Direct Autocrine Action of Insulin on β-Cells: Does It Make Physiological Sense?

  1. Steven E. Kahn4
  1. 1Kovler Diabetes Center, Department of Medicine, University of Chicago, Chicago, Illinois
  2. 2Division of Endocrinology, Department of Medicine, Boston Children's Hospital, Harvard Medical School, Boston, Massachusetts
  3. 3Division of Endocrinology, Diabetes and Metabolism, Department of Medicine, University of Vermont, Colchester, Vermont
  4. 4Division of Metabolism, Endocrinology, and Nutrition, Department of Medicine, VA Puget Sound Health Care System and University of Washington, Seattle, Washington
  1. Corresponding author: Christopher J. Rhodes, cjrhodes{at}uchicago.edu.

Abstract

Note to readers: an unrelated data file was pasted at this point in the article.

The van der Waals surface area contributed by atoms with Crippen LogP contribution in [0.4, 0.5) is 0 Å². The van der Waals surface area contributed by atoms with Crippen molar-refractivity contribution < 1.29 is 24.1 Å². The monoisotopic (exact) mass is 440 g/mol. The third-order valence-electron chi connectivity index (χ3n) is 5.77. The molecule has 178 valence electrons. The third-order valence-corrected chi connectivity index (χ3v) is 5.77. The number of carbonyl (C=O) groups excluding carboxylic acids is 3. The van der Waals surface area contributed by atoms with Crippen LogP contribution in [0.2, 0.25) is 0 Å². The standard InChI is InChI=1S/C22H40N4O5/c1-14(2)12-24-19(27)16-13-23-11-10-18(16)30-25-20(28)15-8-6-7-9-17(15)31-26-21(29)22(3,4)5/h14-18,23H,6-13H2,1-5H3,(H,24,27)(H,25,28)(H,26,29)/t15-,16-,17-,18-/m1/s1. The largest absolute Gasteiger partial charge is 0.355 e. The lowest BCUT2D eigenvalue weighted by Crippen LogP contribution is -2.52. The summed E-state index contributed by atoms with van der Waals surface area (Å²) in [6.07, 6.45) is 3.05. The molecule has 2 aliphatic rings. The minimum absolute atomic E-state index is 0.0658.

In recent years there has been a growing interest in the possibility of a direct autocrine effect of insulin on the pancreatic β-cell. Indeed, there have been numerous intriguing articles and several eloquent reviews written on the subject (13); however, the concept is still controversial. Although many in vitro experiments, a few transgenic mouse studies, and some human investigations would be supportive of the notion, there exist different insights, other studies, and circumstantial evidence that question the concept. Therefore, the idea of autocrine action of insulin remains a conundrum. Here we outline a series of thoughts, insights, and alternative interpretations of the available experimental evidence. We ask, how convincing are these, and what are the confusing issues? We agree that there is a clear contribution of certain downstream elements in the insulin signaling pathway for β-cell function and survival, but the question of whether insulin itself is actually the physiologically relevant ligand that triggers this signal transduction remains unsettled.

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